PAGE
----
So I say, Thank you for the music.
It might be jazz but it will speak of us. We need not carry sitars and tablas. Meet the young new band of Indian musicians on the edgy threshold of sound and symphony
Ankita Chawla Delhi
Julie Andrews, many years ago, rolled out the notes to tell us how infinite sounds of music can be created from the mere eight notes. At no point has it been truer than now. This new year, there is music in the air.
As the arts are more open to experimentation, music-makers are exploring untouched chords and untried rhythms. The sea-change in the scale and rate at which individual artists are cropping up, becoming visible, experimenting with their sounds, and succeeding with new symphonies, seem to be pushing the margins beyond the known limits of the art.
Certainly, 2010 will not only carry on the non-conformist legacy of the last year's musical originality, it will also create new melody, unimaginable flights of imagination, authentic, indigenous sounds and lyrics of resistance and protest (with and beyond Indian Ocean), and a refreshing young language of non-commercial music. That's the beginning of a song of hope in the fragmented musical landscape of small town-big city India.
While Bollywood still remains the dominant platform (both morbid and elevated), meaningful music is emerging in many formats and creative pursuits are finding an audience. The underlying non-commercial scene in Delhi has been ever-present, but the exposure and approval it is receiving now is unparalleled. Credit goes to the new breed of musicians and music buffs that are eager to break out of the rigid moulds set so far. Besides, music is flowing into the urban social situation from across the world and alien influences are becoming points of orientation.
Vasundhara Vidalur believes it is this new urban scenario which churns out successful tracks out of the many experiments. "We belong to the breed of urban Indians who have grown up in a very hybrid setting. We are as Indian as it gets, yet, we associate ourselves a lot with what's non-Indian. Turkish bands are as much part of our play lists as Masakkali. We churn out music that is rooted in our 'hybridity'. It might be jazz but it will speak of us. We need not carry sitars and tablas."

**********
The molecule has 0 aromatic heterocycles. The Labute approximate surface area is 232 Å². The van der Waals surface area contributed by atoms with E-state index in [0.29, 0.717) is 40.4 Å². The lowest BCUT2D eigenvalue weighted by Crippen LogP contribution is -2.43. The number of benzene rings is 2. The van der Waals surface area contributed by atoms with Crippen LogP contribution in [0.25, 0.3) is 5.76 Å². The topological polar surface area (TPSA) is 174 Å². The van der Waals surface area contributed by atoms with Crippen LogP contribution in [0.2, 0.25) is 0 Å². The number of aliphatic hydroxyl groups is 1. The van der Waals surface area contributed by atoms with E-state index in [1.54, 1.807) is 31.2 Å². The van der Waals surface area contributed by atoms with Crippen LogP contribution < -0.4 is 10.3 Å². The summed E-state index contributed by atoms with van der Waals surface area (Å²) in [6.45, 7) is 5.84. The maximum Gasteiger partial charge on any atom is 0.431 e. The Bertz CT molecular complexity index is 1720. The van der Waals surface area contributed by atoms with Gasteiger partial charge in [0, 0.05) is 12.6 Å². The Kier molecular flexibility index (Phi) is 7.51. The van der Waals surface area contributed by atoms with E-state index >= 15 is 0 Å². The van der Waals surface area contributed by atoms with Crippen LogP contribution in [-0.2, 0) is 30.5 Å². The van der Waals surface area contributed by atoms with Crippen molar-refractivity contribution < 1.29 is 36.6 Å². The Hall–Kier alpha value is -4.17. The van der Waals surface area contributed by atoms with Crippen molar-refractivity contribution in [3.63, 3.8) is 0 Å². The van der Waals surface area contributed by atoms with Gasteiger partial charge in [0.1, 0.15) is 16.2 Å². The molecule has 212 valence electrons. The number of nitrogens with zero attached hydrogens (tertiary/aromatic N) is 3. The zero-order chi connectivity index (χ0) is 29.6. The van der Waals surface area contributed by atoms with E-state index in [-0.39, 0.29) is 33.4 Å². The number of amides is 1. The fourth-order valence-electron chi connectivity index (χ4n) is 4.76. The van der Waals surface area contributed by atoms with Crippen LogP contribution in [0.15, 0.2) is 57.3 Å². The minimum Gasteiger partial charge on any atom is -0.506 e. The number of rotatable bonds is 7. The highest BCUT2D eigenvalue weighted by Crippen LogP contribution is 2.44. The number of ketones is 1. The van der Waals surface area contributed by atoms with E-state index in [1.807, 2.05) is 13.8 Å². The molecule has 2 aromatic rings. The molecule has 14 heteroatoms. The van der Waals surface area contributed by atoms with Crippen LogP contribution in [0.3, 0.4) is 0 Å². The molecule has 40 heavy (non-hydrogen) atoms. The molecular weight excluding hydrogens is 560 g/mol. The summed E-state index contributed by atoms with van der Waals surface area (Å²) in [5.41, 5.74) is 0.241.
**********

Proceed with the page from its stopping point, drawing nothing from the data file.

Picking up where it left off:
Vasundhara comprises one half on the collaborative jazz and R&B outfit, Sunny Side Up, with Adil Manuel. They got together in 2009 and have already performed all over the country with artists across the spectrum of languages and genres.
Creativity is a matter of personal choice and preference. It need not conform to the overwhelming sounds around us. It is a result of frequencies and instruments resonating on the same volume. It is not defined by the number of records sold, but the satisfaction at having created something fresh, meaningful and original, which lingers and stays.
"There is something really pure about being in the zone when creation is happening. And the moments spent in that creative activity are really alive," says Aseem Suri, singer and composer, who quit his job to pursue music full-time and is currently working on what he calls 'The Open Door Project'.
"While writing for The Open Door Project, the concentration is always on being creative and doing what the song demands. In a way, the song does write itself. The process of creating music becomes almost like an unfolding. The opportunity to create something out of nothing, using whatever tools one can gather and carry along, and then sit with them, waiting for them to play in your head."
Vasundhara accedes to this organic growth of music, one where composition is a natural process. With Sunny Side up she explores this ever-fascinating territory. "We essentially do what is instinctive. We aren't musicians who have been theoretically trained but we have our own approaches. And then we are all from very different musical backgrounds too. Sometimes the mix of energies can really throw up some great stuff."